In general, when speaking in everyday life, it’s best to avoid using “ประเทศไทย [pbràtêet tai]” to refer to Thailand as it can sound too formal, use “ไทย [tai]” or “เมืองไทย [meuang tai]” instead. Not just for when you talk about Thailand, but also about any other countries. Say “อังกฤษ [ang grìt]” instead of “ประเทศอังกฤษ [pbràtêet ang grìt]” when speaking of England, or “เกาหลี [gao lǐi]” instead of “ประเทศเกาหลี [pbràtêet gao lǐi]” when referring to Korea.

However, as with “ไทย [tai],” a lot of country names are also the names of the language spoken in that country. For example, “อังกฤษ [ang grìt]” can refer to either “England” or “English,” “สเปน [Spain]” to “Spain” or “Spanish,” “รัสเซีย [rátsia]” to “Russia” or “Russian” and “เกาหลี [gao lǐi]” to “Korea” or “Korean.” Again, most of the time, we will understand what’s being referred to from the context.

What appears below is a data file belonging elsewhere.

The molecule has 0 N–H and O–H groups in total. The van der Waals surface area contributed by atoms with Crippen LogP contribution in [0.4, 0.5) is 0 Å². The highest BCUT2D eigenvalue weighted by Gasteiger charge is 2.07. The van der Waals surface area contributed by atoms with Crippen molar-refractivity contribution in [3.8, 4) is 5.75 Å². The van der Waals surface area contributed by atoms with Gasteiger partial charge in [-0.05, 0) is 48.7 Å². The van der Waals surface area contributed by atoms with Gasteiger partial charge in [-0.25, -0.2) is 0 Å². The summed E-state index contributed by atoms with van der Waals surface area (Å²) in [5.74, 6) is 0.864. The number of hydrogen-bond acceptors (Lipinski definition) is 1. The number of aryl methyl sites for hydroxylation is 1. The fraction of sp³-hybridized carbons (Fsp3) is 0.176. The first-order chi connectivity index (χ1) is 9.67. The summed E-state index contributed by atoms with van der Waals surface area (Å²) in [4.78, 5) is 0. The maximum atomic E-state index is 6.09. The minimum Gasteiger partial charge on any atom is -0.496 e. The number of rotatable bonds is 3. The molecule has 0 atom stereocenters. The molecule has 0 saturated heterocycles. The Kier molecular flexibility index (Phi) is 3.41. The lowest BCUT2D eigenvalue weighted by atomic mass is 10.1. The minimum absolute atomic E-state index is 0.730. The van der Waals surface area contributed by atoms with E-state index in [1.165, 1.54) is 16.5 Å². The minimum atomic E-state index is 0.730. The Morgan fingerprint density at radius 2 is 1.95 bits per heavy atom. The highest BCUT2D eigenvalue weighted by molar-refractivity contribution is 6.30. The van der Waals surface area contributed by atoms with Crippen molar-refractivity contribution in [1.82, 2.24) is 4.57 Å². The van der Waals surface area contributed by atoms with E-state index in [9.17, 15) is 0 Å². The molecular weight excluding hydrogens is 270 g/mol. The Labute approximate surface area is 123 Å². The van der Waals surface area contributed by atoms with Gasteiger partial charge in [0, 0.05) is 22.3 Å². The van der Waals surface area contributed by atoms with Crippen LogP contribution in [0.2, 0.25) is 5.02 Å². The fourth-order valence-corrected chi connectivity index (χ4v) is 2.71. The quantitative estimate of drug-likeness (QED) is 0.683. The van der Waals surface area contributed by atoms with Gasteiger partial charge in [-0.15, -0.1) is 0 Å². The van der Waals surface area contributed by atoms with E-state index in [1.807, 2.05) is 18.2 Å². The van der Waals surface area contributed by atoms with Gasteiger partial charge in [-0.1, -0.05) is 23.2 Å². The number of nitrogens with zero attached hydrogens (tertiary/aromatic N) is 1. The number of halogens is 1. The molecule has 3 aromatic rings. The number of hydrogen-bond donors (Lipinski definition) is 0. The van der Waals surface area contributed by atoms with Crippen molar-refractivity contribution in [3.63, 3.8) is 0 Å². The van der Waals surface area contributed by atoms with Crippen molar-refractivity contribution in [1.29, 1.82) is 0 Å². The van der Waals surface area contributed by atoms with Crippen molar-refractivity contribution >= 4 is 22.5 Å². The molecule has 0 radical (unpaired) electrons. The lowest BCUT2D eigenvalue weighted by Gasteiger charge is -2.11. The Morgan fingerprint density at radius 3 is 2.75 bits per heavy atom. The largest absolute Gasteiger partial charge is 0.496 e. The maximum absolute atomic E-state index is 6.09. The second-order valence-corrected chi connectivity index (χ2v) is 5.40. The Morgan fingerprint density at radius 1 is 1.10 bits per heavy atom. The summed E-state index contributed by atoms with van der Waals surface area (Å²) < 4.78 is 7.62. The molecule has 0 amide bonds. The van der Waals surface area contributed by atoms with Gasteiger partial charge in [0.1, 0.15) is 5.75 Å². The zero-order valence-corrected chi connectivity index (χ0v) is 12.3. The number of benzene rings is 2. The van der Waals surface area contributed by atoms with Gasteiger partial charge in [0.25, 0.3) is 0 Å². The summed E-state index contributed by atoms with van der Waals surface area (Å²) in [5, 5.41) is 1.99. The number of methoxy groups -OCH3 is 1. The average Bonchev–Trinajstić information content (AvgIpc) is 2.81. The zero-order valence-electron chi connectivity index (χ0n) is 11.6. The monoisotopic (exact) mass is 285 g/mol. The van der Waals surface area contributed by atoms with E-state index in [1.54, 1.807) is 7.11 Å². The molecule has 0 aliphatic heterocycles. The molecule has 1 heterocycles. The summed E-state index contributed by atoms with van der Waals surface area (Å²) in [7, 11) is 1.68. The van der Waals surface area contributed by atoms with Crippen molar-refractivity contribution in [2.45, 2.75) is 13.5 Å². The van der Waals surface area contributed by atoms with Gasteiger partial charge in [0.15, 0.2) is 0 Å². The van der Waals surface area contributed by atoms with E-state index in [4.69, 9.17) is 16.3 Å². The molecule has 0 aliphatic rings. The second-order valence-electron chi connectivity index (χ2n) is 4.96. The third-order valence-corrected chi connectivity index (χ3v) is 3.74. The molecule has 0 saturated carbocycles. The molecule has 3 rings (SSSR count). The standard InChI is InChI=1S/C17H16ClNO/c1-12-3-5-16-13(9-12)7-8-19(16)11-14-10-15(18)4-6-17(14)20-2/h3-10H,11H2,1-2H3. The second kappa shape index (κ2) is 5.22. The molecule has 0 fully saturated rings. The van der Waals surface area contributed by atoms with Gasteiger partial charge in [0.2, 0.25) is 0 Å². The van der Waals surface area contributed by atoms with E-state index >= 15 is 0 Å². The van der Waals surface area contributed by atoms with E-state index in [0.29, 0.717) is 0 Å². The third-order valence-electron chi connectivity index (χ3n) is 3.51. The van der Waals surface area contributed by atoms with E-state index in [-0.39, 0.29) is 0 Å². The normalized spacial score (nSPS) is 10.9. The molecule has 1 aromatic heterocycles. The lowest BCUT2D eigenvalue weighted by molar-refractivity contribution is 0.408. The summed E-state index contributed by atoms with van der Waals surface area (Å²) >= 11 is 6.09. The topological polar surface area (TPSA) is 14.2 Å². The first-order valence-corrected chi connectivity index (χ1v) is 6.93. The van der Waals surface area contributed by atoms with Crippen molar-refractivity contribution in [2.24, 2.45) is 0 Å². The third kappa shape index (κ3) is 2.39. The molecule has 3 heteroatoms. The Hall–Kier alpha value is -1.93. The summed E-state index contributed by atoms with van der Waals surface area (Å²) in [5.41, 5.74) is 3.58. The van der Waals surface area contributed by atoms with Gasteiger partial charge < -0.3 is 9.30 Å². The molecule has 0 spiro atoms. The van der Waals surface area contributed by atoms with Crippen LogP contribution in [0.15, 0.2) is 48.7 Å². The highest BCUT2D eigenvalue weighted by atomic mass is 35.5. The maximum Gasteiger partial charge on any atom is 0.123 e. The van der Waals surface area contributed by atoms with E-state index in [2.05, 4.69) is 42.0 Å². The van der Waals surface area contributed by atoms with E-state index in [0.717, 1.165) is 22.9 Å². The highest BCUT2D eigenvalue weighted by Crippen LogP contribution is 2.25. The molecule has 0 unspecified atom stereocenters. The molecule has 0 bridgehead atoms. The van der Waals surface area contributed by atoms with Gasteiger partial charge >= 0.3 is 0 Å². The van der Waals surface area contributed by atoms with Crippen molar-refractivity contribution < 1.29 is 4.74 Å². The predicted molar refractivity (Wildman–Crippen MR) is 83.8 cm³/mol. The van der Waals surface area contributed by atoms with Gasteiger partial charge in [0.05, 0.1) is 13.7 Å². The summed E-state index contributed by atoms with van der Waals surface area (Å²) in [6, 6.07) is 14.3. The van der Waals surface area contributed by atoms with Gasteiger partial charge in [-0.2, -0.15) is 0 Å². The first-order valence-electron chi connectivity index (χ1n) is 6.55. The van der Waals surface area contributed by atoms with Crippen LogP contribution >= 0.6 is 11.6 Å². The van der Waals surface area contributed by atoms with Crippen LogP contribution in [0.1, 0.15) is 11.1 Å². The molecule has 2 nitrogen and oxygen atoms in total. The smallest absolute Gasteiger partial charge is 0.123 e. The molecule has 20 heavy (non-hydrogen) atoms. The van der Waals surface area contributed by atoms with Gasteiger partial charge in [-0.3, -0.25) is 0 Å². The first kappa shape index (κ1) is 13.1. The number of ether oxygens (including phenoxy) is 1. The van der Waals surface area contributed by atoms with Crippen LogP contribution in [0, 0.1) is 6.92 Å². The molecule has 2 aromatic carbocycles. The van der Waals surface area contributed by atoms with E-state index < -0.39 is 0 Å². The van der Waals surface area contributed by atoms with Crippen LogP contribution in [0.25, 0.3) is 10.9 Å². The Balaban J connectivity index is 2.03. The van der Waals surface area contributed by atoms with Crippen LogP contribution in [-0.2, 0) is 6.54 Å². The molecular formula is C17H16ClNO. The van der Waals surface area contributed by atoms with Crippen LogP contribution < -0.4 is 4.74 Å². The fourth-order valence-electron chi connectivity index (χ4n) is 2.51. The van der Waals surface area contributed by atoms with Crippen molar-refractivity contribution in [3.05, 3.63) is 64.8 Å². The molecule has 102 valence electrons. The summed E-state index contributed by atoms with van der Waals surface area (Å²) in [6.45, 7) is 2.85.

But when it may be ambiguous or confusing, it’s not wrong to say “ประเทศ [pbràtêet]” followed by the name of the country you want to refer to, to clarify that you’re talking about the country not the language, and “ภาษา [paa sǎa]” followed by the name of the language you want to refer to, to make it clear you’re speaking about the language, not the country. For example, “เรียนญี่ปุ่นต้องใช้เงินปีละเท่าไหร่ [rian yîi bpùn dtâwng chái ngern bpii lá tâo rài]” can mean “How much does it cost per year to study Japanese?” or “How much does it cost per year to study in Japan?.” In this case, the ambiguity can be avoided if you say “เรียนภาษาญี่ปุ่นต้องใช้เงินปีละเท่าไหร่ [rian paa sǎa yîi bpùn dtâwng chái ngern bpii lá tâo rài]” for “How much does it cost per year to study Japanese?” or “เรียนประเทศญี่ปุ่นต้องใช้เงินปีละเท่าไหร่ [rian pbràtêet yîi bpùn dtâwng chái ngern bpii lá tâo rài]” for “How much does it cost per year to study in Japan?” You can also use the preposition “ที่ [tîi]” between “เรียน [rian]” and “ญี่ปุ่น [yîi bpùn]” to imply you’re talking about Japan and not Japanese, as “ที่ [tîi]” is generally used before places. “เรียนที่ญี่ปุ่นต้องใช้เงินปีละเท่าไหร่ [rian tîi yîi bpùn dtâwng chái ngern bpii lá tâo rài].”